7. The non-transitory computer-readable medium of claim 6, wherein the digitally watermarked object comprises a coffee cup or a jacket for a coffee cup.
8. A non-transitory computer-readable medium having instructions stored thereon, the instructions comprising:
instructions to decode a watermark from a digitally watermarked object;
instructions to decode information from the watermark;
instructions to send the information to a database;
instructions to trigger a first response based on data received from the database, wherein the response is based in part on the watermark being previously decoded at a separate location, and wherein a triggered response at the separate location is different than the first response.
9. The non-transitory computer-readable medium of claim 8, wherein the first response comprises the issuance of a coupon.
10. The non-transitory computer-readable medium of claim 8, wherein the triggered response comprises the issuance of a coupon.
11. The non-transitory computer-readable medium of claim 8, wherein the digitally watermarked object comprises a coffee cup or a jacket for a coffee cup.
RELATED APPLICATION DATA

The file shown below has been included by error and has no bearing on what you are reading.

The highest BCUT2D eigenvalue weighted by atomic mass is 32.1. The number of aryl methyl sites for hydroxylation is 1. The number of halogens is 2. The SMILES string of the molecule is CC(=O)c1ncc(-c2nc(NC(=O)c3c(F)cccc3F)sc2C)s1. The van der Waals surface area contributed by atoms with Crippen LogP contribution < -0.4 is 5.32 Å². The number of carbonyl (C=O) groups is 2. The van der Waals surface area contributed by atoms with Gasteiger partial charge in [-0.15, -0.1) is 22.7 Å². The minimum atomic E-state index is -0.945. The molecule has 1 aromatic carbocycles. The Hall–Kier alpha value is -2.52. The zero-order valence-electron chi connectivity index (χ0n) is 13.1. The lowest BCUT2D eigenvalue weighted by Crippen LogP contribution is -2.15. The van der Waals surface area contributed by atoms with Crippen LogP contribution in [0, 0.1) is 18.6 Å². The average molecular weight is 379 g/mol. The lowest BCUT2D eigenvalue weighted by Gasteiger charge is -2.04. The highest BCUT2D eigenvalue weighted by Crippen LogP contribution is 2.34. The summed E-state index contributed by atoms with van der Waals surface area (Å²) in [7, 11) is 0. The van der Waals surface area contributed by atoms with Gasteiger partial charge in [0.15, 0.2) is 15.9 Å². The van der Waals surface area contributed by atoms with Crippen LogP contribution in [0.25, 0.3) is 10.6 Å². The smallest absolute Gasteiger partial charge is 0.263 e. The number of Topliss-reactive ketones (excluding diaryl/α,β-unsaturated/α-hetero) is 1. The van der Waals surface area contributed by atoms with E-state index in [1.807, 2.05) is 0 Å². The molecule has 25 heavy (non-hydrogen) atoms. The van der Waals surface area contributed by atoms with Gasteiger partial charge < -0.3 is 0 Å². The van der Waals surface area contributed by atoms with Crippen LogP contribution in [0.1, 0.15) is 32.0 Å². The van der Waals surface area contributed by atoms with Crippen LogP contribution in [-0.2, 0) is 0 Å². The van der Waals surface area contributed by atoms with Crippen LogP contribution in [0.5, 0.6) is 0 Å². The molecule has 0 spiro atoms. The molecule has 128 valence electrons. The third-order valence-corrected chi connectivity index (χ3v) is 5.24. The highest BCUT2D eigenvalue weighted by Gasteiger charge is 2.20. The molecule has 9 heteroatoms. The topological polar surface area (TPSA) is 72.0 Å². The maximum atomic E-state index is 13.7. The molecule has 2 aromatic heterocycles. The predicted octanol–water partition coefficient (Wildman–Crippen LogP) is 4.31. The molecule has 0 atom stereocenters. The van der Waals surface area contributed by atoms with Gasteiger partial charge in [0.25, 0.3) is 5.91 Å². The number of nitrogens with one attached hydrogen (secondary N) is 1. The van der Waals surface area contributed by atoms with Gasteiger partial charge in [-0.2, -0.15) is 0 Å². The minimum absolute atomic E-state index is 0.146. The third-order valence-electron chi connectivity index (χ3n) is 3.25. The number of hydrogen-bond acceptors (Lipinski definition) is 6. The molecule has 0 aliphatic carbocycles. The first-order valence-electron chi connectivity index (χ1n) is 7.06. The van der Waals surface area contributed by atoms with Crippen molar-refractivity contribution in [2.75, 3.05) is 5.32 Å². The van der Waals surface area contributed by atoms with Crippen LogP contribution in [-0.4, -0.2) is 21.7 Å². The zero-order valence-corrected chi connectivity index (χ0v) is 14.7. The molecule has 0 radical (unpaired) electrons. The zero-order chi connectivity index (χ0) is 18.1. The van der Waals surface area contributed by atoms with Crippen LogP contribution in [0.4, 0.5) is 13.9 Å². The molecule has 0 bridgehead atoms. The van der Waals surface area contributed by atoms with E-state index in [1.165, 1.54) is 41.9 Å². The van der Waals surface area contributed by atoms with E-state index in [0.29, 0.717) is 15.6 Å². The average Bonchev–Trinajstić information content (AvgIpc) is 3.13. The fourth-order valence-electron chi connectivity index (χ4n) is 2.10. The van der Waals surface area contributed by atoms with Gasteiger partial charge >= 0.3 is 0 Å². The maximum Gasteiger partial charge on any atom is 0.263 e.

This application is a continuation-in-part of copending application Ser. No. 09/343,104, filed Jun. 29, 1999.
FIELD OF THE INVENTION
The present invention relates to using digitally marked objects (e.g., watermarked or bar-coded objects) in conjunction with promotional campaigns (e.g., issuing coupons and premiums).
BACKGROUND AND SUMMARY OF THE INVENTION
As disclosed in the parent application, physical objects can be encoded with digital data. When sensed by a compliant device, the digital data can be used to direct a web browser to an internet web page corresponding to the object.
One such system marks the objects in a generally human-imperceptible manner using digital watermark technology. For example, a photograph in a magazine advertisement can be subtly changed, in local luminance detail, to encode a 32 bit number (an object identifier). Image data corresponding to the photograph can be sensed by a web cam or the like, and processed by an associated computing device to decode the 32 bit object identifier. This identifier can then be transmitted, by the device, to a remote database. The database uses the identifier to access a corresponding database record. In the record is information relating to the object, including the URL or an associated web page. The database transmits this URL address back to the device. The device, in turn, launches a web browser (or if already launched, then directs the running web browser) to the specified URL. The web page at that URL is then displayed to the user who initially presented the object to the web cam. Such arrangements are further detailed in the cited parent application.